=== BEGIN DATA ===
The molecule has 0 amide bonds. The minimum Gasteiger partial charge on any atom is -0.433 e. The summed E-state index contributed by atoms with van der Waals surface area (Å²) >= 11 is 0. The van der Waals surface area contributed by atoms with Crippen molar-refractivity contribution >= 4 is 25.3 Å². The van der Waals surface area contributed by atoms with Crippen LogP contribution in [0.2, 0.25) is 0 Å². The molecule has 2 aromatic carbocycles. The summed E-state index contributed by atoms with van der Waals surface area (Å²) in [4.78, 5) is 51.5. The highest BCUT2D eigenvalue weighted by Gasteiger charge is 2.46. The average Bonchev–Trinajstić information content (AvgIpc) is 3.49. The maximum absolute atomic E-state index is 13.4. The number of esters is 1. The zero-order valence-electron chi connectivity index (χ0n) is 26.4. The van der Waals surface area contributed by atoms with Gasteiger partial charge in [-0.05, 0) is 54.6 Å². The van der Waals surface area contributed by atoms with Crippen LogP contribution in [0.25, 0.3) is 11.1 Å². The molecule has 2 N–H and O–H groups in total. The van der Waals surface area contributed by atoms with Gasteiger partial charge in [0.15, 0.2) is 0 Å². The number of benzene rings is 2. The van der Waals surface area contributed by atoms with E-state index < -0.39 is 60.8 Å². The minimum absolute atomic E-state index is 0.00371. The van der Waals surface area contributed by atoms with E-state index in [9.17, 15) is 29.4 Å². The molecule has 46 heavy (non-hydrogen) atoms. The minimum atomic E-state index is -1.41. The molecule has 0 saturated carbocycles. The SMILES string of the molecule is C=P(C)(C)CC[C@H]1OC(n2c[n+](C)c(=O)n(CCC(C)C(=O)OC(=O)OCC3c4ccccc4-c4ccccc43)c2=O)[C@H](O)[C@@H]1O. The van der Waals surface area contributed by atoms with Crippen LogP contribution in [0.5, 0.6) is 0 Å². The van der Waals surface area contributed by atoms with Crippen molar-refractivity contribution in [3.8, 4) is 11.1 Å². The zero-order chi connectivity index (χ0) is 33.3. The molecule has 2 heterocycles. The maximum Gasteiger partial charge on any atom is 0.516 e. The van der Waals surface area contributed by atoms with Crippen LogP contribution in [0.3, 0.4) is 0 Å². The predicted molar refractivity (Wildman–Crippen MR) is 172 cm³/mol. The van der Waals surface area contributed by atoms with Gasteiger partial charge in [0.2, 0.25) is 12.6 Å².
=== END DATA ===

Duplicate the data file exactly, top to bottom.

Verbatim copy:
The molecule has 0 amide bonds. The minimum Gasteiger partial charge on any atom is -0.433 e. The summed E-state index contributed by atoms with van der Waals surface area (Å²) >= 11 is 0. The van der Waals surface area contributed by atoms with Crippen molar-refractivity contribution >= 4 is 25.3 Å². The van der Waals surface area contributed by atoms with Crippen LogP contribution in [0.2, 0.25) is 0 Å². The molecule has 2 aromatic carbocycles. The summed E-state index contributed by atoms with van der Waals surface area (Å²) in [4.78, 5) is 51.5. The highest BCUT2D eigenvalue weighted by Gasteiger charge is 2.46. The average Bonchev–Trinajstić information content (AvgIpc) is 3.49. The maximum absolute atomic E-state index is 13.4. The number of esters is 1. The zero-order valence-electron chi connectivity index (χ0n) is 26.4. The van der Waals surface area contributed by atoms with Gasteiger partial charge in [-0.05, 0) is 54.6 Å². The van der Waals surface area contributed by atoms with Crippen LogP contribution in [0.25, 0.3) is 11.1 Å². The molecule has 2 N–H and O–H groups in total. The van der Waals surface area contributed by atoms with Gasteiger partial charge in [0.15, 0.2) is 0 Å². The number of benzene rings is 2. The van der Waals surface area contributed by atoms with E-state index < -0.39 is 60.8 Å². The minimum absolute atomic E-state index is 0.00371. The van der Waals surface area contributed by atoms with E-state index in [9.17, 15) is 29.4 Å². The molecule has 46 heavy (non-hydrogen) atoms. The minimum atomic E-state index is -1.41. The molecule has 0 saturated carbocycles. The SMILES string of the molecule is C=P(C)(C)CC[C@H]1OC(n2c[n+](C)c(=O)n(CCC(C)C(=O)OC(=O)OCC3c4ccccc4-c4ccccc43)c2=O)[C@H](O)[C@@H]1O. The van der Waals surface area contributed by atoms with Crippen LogP contribution in [0.5, 0.6) is 0 Å². The van der Waals surface area contributed by atoms with Crippen molar-refractivity contribution in [3.8, 4) is 11.1 Å². The zero-order chi connectivity index (χ0) is 33.3. The molecule has 2 heterocycles. The maximum Gasteiger partial charge on any atom is 0.516 e. The van der Waals surface area contributed by atoms with Crippen LogP contribution in [0.3, 0.4) is 0 Å². The predicted molar refractivity (Wildman–Crippen MR) is 172 cm³/mol. The van der Waals surface area contributed by atoms with Gasteiger partial charge in [0.2, 0.25) is 12.6 Å².